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Postsecondary Education Options for Individuals with intellectual Disability

By Margaret Rose Kardos

Abstract

This study examined practices in supporting adults with intellectual disability (ID) to participate in regular college classes at two and four-year colleges and universities. Other factors investigated included identifying the characteristics of institutions supporting adults with ID, as well as the characteristics of institutions that did not. Respondents from institutions not supporting adults with ID reported on future plans to do so; those reporting such plans provided specifics; those declining plans provided reasons for not doing so. ^ A web-based electronic survey was developed and piloted by the researcher prior to the final study. The sample for both the pilot and final survey was taken from the membership of the Association on Higher Education and Disability (AHEAD) and consisted of those members identified as leaders (i.e. directors, coordinators) of the office for students with disabilities (OSD) at the institution that they represented.^ Findings of the study revealed that small numbers of adults with ID were taking regular college classes at institutions across the country and were using the same generic supports offered to any student with a qualifying disability through the OSD. Two-year institutions reported the presence of adults with ID in regular college classes at a rate that was statistically significantly higher than four-year institutions. The most commonly reported supports provided by the OSD were tutoring and counseling, and adults with ID were reported to take classes for both credit and non-credit. Very few institutions were reported to support adults with ID through specialized programs. ^ A small number of institutions were reported to be planning to support adults with ID in the near future. Of those institutions, all were four-year institutions developing specialized programs as the means of support. Reasons for not planning to support adults with ID were reported.^ Previous studies examining the PSE experiences of individuals with ID have predominantly focused on students under the domain of public education with supports provided by the school district. The findings of this study demonstrate the option for adults with ID who have exited public education to attend college by accessing supports offered to students with disabilities through the OSD.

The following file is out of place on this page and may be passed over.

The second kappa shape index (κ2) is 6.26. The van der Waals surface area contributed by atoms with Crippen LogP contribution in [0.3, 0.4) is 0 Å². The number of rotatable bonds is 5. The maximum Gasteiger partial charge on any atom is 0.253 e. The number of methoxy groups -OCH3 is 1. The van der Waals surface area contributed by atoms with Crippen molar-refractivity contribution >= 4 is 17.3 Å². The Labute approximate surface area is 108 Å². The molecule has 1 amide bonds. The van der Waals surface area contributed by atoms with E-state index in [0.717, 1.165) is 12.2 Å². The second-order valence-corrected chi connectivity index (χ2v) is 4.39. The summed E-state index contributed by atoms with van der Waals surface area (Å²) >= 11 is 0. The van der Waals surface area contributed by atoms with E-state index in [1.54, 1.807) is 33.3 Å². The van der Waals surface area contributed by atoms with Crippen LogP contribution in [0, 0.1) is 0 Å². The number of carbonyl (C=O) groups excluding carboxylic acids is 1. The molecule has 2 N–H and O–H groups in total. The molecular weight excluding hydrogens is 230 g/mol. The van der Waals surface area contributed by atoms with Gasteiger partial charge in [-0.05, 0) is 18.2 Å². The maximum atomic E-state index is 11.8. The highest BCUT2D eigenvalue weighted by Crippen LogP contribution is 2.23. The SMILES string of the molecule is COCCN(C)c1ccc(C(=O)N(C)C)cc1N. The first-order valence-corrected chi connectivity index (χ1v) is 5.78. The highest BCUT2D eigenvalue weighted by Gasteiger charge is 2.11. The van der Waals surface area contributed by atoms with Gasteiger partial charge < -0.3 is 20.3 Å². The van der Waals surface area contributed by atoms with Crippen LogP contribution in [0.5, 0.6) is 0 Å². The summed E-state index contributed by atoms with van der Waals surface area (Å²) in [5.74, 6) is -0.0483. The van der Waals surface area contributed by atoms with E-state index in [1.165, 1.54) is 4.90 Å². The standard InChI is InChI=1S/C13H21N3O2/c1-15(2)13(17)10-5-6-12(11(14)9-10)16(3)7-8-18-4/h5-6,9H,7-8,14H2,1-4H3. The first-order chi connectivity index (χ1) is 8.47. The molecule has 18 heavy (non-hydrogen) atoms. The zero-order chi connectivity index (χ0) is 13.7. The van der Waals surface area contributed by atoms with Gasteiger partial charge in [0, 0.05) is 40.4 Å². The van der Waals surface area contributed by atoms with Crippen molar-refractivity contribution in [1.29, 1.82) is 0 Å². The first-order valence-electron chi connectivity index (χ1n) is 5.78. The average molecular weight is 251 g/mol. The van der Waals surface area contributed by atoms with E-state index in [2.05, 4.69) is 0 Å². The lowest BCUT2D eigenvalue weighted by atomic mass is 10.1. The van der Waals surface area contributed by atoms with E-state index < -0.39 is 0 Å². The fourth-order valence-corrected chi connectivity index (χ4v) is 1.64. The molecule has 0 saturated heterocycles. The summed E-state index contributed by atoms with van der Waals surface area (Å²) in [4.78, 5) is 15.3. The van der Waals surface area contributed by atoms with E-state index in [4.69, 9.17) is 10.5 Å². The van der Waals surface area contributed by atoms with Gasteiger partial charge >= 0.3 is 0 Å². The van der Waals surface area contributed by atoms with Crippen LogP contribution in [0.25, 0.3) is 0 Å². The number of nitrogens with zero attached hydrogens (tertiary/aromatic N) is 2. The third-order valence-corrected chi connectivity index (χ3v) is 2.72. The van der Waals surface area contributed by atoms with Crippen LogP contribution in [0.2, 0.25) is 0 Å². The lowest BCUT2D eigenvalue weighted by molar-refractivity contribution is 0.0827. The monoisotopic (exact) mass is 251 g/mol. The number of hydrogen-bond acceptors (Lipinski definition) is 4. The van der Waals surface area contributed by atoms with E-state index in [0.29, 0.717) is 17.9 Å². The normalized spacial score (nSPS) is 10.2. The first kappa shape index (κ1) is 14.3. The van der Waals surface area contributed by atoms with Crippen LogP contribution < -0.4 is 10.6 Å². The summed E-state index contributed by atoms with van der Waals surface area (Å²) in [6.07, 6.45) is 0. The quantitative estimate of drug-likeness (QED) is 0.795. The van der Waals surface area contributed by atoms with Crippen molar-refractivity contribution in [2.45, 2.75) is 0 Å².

Topics: Education, Educational Psychology|Education, Special
Publisher: OpenCommons@UConn
Year: 2011
OAI identifier: oai:opencommons.uconn.edu:dissertations-5756
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